Commission questioned on possibility of Mogherini becoming Italian PM

Federica Mogherini and her spokesperson, Maja Kocijancic. [European Council]

Commission chief spokesperson Margaritis Schinas took a question yesterday (6 December) on the consequences of the possible appointment of EU foreign affairs chief Federica Mogherini as Italy’s premier, following the resignation of Matteo Renzi.

At the midday briefing, Schinas was asked an “institutional” question – what would be the procedure to appoint a successor to Mogherini, who is one of the deputies of Jean-Claude Juncker and the EU’s foreign policy chief, if she leaves for Rome.

Schinas responded that the High Representative for Foreign Affairs is appointed by member states, in consultation with the Commission President.

“But she’s very busy with foreign policy – right Maja?,” Schinas joked, turning to Maja Kocijancic, Mogherini’s spokesperson.

euractiv.com asked Schinas why he didn’t just reply this was a hypothetical question – Schinas, as a rule, rejects questions which contain “if” in their formulation.

But this time Schinas laughed and said it was indeed a hypothetical question, but also an institutional question.

Mogherini is from Renzi’s Partito Democratico, affiliated with the Party of European Socialists. Together with President of the European Parliament, Martin Schulz, she is the political counterweight to EPP-affiliated leaders Juncker, and Council President Donald Tusk.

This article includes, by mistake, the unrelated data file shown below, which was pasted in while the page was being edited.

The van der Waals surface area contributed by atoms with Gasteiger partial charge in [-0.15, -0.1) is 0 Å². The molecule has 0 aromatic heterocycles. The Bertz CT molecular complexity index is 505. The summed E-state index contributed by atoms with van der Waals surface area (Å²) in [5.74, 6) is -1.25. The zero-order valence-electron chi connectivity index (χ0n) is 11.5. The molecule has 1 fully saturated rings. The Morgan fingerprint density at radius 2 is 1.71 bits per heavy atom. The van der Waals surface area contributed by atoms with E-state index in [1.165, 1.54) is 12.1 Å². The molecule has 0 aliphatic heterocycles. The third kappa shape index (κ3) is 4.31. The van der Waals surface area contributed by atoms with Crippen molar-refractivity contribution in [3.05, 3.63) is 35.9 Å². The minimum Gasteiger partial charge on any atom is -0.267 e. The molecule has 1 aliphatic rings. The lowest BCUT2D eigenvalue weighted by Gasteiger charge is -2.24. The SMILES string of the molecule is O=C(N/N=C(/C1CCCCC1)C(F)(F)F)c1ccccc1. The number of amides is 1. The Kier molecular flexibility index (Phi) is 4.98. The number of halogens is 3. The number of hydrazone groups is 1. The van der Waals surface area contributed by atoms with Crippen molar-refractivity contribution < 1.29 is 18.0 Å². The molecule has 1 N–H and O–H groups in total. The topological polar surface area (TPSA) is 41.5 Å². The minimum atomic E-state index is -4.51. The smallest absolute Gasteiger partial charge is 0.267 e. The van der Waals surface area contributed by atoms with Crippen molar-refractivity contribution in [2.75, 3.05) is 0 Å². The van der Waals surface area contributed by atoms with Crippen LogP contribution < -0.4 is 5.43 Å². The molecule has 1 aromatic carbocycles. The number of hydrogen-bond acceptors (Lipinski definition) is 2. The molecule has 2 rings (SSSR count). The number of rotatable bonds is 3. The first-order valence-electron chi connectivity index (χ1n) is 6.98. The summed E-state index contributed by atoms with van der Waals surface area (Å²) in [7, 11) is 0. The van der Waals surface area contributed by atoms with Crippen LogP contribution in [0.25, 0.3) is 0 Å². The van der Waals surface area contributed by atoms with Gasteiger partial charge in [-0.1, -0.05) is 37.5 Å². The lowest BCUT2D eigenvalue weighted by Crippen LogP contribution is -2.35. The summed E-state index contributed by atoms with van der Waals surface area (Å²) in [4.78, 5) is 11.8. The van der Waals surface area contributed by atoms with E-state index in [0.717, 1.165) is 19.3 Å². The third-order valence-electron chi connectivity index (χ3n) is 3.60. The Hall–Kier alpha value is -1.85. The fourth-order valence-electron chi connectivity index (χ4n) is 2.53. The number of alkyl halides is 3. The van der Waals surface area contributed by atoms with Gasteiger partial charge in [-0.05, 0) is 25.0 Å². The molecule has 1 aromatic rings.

Schulz’s return to his native Germany already looks nightmarish to Juncker and Tusk, in case the EPP pushes for one of its representatives to succeed the German Social Democrat.

Schulz’s departure 'gives chance for EU reset’

The decision of European Parliament President Martin Schulz to return to domestic politics, where he is expected to run for chancellor in Germany’s October 2017 election, raises questions about the political future of his Commission counterpart, Jean-Claude Juncker.

The eventual replacement of Mogherini, who was also a good choice in terms of gender balance, complicates further the institutional puzzle and may require a discussion at the highest level.

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